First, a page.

1. Caulfield thought The Golden Hind was referring to a rear end and felt cheated. Hind also refers to a female red deer. Frazz suggests looking up Wapiti. “Wapiti is another name for the American Elk, taken from a Shawnee Indian word meaning “white rump,” an appropriate description for the elk’s large rump patch.” Originally it was thought that elk were related to the red deer. I guess Frazz thinks Caulfield will have fun with this information.

  2. Thanks, Mona. I had looked up “wapiti”, but while my sources
    took its etymology back to Amerindian sources, they didn’t give
    the meaning.

  3. Wapiti is also growing as the preferred nomenclature, particularly among science-minded folks, because in the rest of the English-speaking world “elk” means “moose”. Early English settlers had never seen Alces alces, so they adopted a native name (Algonquin, I think).

    Which reminds me of the story of the Scotsman who visited a zoo in the States and found himself in front of the enclosure labeled “American moose”. To which he responded, “If that’s an American moose, I dinnae want tae see an American rat!”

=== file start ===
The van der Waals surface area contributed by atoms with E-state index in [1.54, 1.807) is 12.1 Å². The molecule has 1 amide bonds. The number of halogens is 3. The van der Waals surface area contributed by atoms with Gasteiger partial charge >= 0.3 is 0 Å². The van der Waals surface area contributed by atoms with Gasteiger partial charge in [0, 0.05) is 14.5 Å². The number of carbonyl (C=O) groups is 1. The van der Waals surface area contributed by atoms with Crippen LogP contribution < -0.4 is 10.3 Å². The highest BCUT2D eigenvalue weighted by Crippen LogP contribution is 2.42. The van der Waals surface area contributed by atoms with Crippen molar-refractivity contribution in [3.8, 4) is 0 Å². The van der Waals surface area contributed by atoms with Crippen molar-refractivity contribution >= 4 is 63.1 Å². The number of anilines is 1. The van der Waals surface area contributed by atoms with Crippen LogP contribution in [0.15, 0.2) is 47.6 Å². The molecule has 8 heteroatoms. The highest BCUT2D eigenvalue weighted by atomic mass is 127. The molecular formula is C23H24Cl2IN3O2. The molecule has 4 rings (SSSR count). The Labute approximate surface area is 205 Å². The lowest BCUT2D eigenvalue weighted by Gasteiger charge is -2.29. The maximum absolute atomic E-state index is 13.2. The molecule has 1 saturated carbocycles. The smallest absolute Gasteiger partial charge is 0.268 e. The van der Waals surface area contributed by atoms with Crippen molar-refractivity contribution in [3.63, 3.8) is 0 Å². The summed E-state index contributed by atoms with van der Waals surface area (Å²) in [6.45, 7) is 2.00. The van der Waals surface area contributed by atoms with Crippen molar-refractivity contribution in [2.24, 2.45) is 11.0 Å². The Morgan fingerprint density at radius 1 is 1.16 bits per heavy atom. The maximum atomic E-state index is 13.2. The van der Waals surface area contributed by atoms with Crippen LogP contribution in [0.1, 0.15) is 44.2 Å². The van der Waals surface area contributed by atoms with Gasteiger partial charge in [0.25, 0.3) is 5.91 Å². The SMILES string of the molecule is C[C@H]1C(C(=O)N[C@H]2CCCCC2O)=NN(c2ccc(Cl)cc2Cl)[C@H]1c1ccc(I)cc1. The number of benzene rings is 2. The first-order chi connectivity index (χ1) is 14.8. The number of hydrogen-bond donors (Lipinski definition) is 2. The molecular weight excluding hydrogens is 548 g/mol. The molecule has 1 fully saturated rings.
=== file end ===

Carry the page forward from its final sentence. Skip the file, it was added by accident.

4. The history behind “elk” and “moose” is very convoluted. As near as I can tell, what North Americans call “moose”, Alces alces, is referred to by cognates of the word “elk” in Eurasia. (I’ll refer to it as a moose from now on since it’s unambiguous.) Since the moose had disappeared from Britain by the time of North American colonization, the English word “elk” had come to mean any very large cervid (member of the deer family). So of course when the English settlers got to North America and saw not one but two species of very large deer (not even counting the caribou/reindeer), they naturally called them “elk”. (Sometimes moose were “black elk” and wapiti were “grey elk”.)

    Eventually, among the settlers, “elk” stuck for the wapiti and they adopted “moose” from the Algonquin.

    Ironically, the native term for the wapiti is more common in Eurasia than in North America, due to the fact that “elk” was already taken!

  5. Well, here’s a deer joke that will be more accessible than Mallett’s, then.
    Q: What’s the difference between beer nuts and deer nuts?
    A: Beer nuts often cost two or three dollars, but you can get deer nuts just under a buck.

  6. @woozy: He’s smart, but he’s also 9 or 10. He’s going to have gaps in his knowledge and a kid’s sense of humor.

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